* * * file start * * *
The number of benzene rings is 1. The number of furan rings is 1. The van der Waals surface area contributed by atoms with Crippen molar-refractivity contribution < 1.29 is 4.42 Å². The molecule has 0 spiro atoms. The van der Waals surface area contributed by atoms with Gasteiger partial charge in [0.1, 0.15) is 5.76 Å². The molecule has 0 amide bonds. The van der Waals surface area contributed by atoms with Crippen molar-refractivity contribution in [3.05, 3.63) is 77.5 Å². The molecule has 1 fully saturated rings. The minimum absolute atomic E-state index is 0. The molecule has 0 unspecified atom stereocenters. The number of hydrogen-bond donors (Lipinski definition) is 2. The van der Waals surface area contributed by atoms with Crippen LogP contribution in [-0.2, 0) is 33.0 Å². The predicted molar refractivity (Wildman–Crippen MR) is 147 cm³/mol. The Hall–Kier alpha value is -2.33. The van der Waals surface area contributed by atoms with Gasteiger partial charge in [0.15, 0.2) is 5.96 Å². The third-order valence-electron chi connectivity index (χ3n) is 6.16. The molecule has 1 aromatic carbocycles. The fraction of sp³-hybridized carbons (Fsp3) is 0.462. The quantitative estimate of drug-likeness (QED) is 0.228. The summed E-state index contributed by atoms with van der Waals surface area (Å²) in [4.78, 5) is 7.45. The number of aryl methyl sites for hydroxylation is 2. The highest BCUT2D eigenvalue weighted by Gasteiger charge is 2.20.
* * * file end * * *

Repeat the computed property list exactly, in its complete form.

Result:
The number of benzene rings is 1. The number of furan rings is 1. The van der Waals surface area contributed by atoms with Crippen molar-refractivity contribution < 1.29 is 4.42 Å². The molecule has 0 spiro atoms. The van der Waals surface area contributed by atoms with Gasteiger partial charge in [0.1, 0.15) is 5.76 Å². The molecule has 0 amide bonds. The van der Waals surface area contributed by atoms with Crippen molar-refractivity contribution in [3.05, 3.63) is 77.5 Å². The molecule has 1 fully saturated rings. The minimum absolute atomic E-state index is 0. The molecule has 0 unspecified atom stereocenters. The number of hydrogen-bond donors (Lipinski definition) is 2. The van der Waals surface area contributed by atoms with Crippen LogP contribution in [-0.2, 0) is 33.0 Å². The predicted molar refractivity (Wildman–Crippen MR) is 147 cm³/mol. The Hall–Kier alpha value is -2.33. The van der Waals surface area contributed by atoms with Gasteiger partial charge in [0.15, 0.2) is 5.96 Å². The third-order valence-electron chi connectivity index (χ3n) is 6.16. The molecule has 1 aromatic carbocycles. The fraction of sp³-hybridized carbons (Fsp3) is 0.462. The quantitative estimate of drug-likeness (QED) is 0.228. The summed E-state index contributed by atoms with van der Waals surface area (Å²) in [4.78, 5) is 7.45. The number of aryl methyl sites for hydroxylation is 2. The highest BCUT2D eigenvalue weighted by Gasteiger charge is 2.20.